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What determines intellect? Western culture seems to judge it solely based on your ability to churn out lengthy pieces of writing under time pressure. If you struggle with this skill and often find yourself thinking ‘I wish someone would write my argumentative essay for me’, fear not, it’s not like this everywhere. The standards for intellect differ in many countries, and it’s hard to determine a person’s intellectual capacity. Well, fear not! This article will give you the answers to achieving great intellect by showing you the comparisons between the Korean and American high school education system. I’ve attended both American and Korean high schools, so the following content is based on my personal experiences.
Note: experiences may differ for other people.
To make sure high school students in Korea are ready to be the most intellectual minds on Earth, they usually come to school by 8:00 am. The classes last until 4:00 or 5:00 pm, which in my opinion, is too short. How is one expected to become more knowledgeable by only studying seven or eight hours a day?
Fortunately, thanks to the ingenuity of the Korean education system, students are required to stay an extra four to five hours for mandatory in study hall and review the lectures they learned that day.
Most korean schools will use an online grader (such as http://gradecam.com/grader/) to save time and give more time back to the teachers.
As you can imagine, the students’ faces light up in anticipation when they hear they can’t go home, but instead have to stay at school longer to study. Why go home to your family when you can stay at school and cram more knowledge into your brain? Who needs family and home when you have the comfort of books to quench your thirst for knowledge!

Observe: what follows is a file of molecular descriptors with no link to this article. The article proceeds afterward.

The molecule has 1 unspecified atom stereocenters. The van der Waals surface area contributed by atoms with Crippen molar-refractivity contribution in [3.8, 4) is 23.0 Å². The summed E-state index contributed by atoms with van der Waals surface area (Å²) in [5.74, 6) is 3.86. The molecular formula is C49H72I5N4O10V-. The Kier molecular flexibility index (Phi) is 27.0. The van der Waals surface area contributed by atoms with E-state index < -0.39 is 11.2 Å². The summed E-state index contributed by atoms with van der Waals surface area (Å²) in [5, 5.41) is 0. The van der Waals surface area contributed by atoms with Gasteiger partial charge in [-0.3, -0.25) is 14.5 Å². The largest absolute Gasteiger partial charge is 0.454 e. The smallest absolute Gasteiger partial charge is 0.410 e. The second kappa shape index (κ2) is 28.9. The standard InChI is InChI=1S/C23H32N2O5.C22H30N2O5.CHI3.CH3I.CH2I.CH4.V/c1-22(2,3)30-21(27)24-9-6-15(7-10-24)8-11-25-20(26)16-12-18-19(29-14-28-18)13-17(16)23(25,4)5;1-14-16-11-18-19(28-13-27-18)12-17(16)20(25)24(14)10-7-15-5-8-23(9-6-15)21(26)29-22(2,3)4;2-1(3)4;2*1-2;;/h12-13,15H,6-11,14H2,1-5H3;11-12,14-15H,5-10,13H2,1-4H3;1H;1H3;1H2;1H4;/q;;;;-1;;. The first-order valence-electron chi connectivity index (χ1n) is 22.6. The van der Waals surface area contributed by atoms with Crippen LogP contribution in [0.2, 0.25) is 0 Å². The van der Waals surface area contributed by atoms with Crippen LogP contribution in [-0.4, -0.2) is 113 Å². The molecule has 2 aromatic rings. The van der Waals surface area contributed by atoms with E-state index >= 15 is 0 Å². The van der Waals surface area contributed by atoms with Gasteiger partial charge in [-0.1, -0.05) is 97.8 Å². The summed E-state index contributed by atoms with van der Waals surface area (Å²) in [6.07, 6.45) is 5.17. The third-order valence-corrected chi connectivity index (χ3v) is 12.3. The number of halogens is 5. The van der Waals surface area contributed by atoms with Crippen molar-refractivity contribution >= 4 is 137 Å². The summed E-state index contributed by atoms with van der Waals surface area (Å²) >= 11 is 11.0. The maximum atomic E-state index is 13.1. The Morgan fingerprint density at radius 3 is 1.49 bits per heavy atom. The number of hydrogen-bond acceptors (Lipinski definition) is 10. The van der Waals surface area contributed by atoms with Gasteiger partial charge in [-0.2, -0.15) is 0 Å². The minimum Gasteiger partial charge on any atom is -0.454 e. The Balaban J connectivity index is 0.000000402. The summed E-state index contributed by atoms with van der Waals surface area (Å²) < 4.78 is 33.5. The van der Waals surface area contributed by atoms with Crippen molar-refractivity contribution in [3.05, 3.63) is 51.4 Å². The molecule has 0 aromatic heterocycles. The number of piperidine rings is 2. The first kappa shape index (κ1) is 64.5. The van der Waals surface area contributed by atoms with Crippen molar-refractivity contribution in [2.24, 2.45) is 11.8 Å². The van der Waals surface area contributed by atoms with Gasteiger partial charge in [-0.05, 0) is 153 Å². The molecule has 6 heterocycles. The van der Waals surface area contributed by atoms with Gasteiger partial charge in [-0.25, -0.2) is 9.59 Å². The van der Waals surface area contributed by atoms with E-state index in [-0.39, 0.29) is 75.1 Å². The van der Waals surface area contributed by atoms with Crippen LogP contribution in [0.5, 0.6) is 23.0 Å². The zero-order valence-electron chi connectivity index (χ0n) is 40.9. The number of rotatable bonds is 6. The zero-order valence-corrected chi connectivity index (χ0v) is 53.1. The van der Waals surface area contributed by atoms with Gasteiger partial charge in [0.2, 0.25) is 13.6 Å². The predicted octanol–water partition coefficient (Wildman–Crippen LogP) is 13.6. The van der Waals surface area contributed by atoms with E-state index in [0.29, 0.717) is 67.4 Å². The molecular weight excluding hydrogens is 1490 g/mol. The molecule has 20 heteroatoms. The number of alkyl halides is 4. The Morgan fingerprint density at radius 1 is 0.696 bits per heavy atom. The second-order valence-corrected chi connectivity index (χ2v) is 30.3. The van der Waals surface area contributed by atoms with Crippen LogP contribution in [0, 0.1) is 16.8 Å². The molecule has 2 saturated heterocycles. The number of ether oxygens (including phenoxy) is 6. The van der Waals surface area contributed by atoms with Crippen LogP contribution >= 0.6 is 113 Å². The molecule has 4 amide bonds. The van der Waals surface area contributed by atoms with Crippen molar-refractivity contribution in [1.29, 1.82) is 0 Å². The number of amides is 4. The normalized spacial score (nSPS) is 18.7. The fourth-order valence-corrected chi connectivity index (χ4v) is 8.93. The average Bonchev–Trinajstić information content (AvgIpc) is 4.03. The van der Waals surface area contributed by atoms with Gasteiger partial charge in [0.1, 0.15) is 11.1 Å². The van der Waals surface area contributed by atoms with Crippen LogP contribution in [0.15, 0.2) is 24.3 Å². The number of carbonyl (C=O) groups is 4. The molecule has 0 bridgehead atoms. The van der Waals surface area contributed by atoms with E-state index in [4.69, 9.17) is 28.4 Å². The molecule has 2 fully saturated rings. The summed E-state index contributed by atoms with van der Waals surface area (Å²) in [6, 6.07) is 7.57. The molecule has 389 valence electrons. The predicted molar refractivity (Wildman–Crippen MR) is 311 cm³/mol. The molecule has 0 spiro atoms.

Like their Korean counterparts, American high school students go to school around 8:00 am as well. However, unlike those lucky Korean students, their classes finish around 2:30 pm.
It pains me just thinking about all that studying those American kids are missing out on. It’s amazing how these American kids can go to college with only this amount of studying. Sure, most high school students in America partake in some form of extracurricular activity, but sticking your nose into a book for over five hours is more fruitful than going out and enjoying the sunshine.
Because Korean high school students study so hard, it’s hard to pick out the best students. After all, education is all about choosing only the brightest and the best, right?
The only way to motivate these kids to study is by having them compete against each other! In Korea, only a certain percentage of students can achieve 1st rank percentile. The education system is broken down into ranks, so the students with the top grades are ranked into first, and those with lesser grades are ranked into second, third, and so on, all the way down to the ninth rank percentile. What exactly does that mean?
Well, it means, if in one class, the majority of the students get high marks on a test (ex: 95 on their math tests), the minority that scored less (let’s say 94), would automatically drop down to the second and third rank. Now, that sounds really fair.